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Process improvement in the banking sector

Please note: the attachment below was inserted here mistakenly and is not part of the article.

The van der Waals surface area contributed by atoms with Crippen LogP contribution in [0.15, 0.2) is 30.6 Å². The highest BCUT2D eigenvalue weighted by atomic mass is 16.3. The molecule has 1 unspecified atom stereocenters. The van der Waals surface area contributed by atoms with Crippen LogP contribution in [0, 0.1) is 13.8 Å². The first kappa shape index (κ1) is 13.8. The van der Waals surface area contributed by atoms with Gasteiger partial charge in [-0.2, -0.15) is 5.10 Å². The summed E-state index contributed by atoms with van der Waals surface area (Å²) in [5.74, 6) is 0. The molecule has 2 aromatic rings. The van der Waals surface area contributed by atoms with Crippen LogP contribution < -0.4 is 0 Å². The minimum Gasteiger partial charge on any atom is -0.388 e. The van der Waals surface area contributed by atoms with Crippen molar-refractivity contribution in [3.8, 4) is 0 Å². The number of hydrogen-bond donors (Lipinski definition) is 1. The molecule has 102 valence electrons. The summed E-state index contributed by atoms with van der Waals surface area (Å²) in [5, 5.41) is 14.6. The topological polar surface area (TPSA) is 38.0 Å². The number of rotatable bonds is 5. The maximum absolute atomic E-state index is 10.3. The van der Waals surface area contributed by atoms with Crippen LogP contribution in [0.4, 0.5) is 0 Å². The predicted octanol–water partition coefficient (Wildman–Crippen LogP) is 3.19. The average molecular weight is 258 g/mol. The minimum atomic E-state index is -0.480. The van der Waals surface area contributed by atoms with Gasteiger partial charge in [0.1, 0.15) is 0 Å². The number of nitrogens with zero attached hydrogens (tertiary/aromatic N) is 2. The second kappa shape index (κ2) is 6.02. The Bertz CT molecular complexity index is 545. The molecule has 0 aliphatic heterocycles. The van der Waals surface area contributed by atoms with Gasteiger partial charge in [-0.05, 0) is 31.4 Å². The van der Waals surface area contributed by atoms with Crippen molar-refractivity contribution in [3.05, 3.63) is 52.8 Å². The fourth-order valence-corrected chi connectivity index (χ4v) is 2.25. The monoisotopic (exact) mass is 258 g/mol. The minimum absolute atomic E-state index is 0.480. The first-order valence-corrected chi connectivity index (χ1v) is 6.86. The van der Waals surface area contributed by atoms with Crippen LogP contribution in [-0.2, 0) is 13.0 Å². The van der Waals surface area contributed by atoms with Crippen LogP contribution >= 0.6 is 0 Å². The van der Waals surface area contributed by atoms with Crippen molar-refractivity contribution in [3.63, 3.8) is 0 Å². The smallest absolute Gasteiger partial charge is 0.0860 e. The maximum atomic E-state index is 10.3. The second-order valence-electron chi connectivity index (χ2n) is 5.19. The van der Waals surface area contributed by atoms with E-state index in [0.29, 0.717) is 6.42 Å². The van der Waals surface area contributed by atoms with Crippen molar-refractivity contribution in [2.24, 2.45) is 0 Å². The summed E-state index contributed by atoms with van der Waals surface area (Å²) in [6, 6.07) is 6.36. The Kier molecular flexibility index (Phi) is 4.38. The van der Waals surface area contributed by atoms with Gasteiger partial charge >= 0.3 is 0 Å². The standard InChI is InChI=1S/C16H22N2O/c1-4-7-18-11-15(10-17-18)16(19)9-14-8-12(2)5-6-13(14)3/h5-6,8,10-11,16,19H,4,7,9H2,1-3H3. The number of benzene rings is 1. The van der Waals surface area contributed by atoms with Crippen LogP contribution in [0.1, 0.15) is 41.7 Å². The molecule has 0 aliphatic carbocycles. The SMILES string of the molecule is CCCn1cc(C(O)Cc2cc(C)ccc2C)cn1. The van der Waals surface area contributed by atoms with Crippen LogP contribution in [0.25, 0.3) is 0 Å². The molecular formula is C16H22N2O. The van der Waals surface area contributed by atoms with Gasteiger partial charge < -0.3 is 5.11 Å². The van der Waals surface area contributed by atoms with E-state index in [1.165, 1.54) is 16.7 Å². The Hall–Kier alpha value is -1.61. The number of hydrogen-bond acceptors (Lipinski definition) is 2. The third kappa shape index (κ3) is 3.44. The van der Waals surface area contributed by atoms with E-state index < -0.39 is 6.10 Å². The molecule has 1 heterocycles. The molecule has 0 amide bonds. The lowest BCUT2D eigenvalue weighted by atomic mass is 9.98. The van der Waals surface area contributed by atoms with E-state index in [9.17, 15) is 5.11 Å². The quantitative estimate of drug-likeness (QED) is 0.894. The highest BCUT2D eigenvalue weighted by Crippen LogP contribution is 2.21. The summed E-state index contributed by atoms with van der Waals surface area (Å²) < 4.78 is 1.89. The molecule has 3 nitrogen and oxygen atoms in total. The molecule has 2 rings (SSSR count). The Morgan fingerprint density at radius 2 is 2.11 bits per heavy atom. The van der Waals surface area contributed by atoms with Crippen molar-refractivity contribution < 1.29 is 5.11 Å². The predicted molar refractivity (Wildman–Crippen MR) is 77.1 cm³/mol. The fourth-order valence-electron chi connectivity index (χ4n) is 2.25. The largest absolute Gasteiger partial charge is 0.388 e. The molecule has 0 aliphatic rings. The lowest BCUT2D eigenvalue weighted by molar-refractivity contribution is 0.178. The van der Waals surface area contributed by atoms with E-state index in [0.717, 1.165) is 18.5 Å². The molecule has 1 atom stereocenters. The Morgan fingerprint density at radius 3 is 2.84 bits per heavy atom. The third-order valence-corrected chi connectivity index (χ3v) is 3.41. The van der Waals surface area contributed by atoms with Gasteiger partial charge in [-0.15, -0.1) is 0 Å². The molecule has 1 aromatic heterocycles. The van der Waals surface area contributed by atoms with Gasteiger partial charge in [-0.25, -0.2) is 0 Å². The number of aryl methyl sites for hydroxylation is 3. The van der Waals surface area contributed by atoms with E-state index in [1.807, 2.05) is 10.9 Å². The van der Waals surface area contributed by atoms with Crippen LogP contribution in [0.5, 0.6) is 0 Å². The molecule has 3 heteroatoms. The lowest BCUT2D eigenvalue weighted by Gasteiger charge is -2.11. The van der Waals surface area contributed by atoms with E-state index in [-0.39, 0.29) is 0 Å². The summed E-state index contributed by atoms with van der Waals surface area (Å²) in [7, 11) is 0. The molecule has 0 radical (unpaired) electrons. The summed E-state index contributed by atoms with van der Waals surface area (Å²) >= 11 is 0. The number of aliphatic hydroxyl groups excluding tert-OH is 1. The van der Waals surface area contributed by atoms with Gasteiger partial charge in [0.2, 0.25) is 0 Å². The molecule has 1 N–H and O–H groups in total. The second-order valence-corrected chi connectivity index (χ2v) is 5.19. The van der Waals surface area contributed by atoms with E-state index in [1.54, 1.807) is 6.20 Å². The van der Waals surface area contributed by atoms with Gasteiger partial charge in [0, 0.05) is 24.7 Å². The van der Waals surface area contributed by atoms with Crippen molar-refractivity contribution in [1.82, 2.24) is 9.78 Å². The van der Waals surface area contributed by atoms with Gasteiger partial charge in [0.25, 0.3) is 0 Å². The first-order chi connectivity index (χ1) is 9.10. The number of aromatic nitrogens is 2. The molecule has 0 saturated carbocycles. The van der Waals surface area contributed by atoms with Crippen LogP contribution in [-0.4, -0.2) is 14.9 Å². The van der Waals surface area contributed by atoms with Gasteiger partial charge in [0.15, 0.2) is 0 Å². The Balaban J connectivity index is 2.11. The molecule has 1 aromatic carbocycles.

Six sigma, operational excellence and lean are very popular tools, but their use in worldwide banking remains limited today. These tools are mostly used in other industries, and banking experts often question the value they hold to the banking sector. Process improvement is not industry-dependent, but it is not easy to translate production methods from manufacturing to services. Nevertheless, the results can be similar. Consistency is required in the application of process improvement principles, even if the economy is changing and senior managers are forced to adapt their business strategy. Flexibility in the implementation process is needed to find the best way in response to different market and economic conditions. When K&H; Bank in Hungary started its business improvement journey in 2005 it began as a rather bureaucratic institution that had paper-based process descriptions for its rules, more than 300 active IT systems, a functional organisational structure working in ‘silos’, complex end-to-end processes lacking sufficient cooperation and risk avoidance as the bank’s main target. The organisation was neither customer-friendly nor efficient. Changing the corporate culture has been a ten-year journey, using business-as-usual operational excellence and lean tools for process improvement, and continuously measure and manage process performance. Today, all internal staff communication from the CEO contains the same final key message, repeated for years as the most important cultural principles for all employees: ‘be the reference’ (meaning that all employees should work and act as part of the best bank in the market), ‘serve your customer’ and ‘simplify’. These messages are not empty words, the whole organisation is working on these goals every day. To achieve this result K&H; Bank needed to change its process strategy several times to enable it to adapt to the changing market requirements. This paper summarises the key drivers of the market and the different implementation strategies of the bank, including the toolkits, results and challenges at each stage, and the increasing levels of process management and improvement that were achieved.
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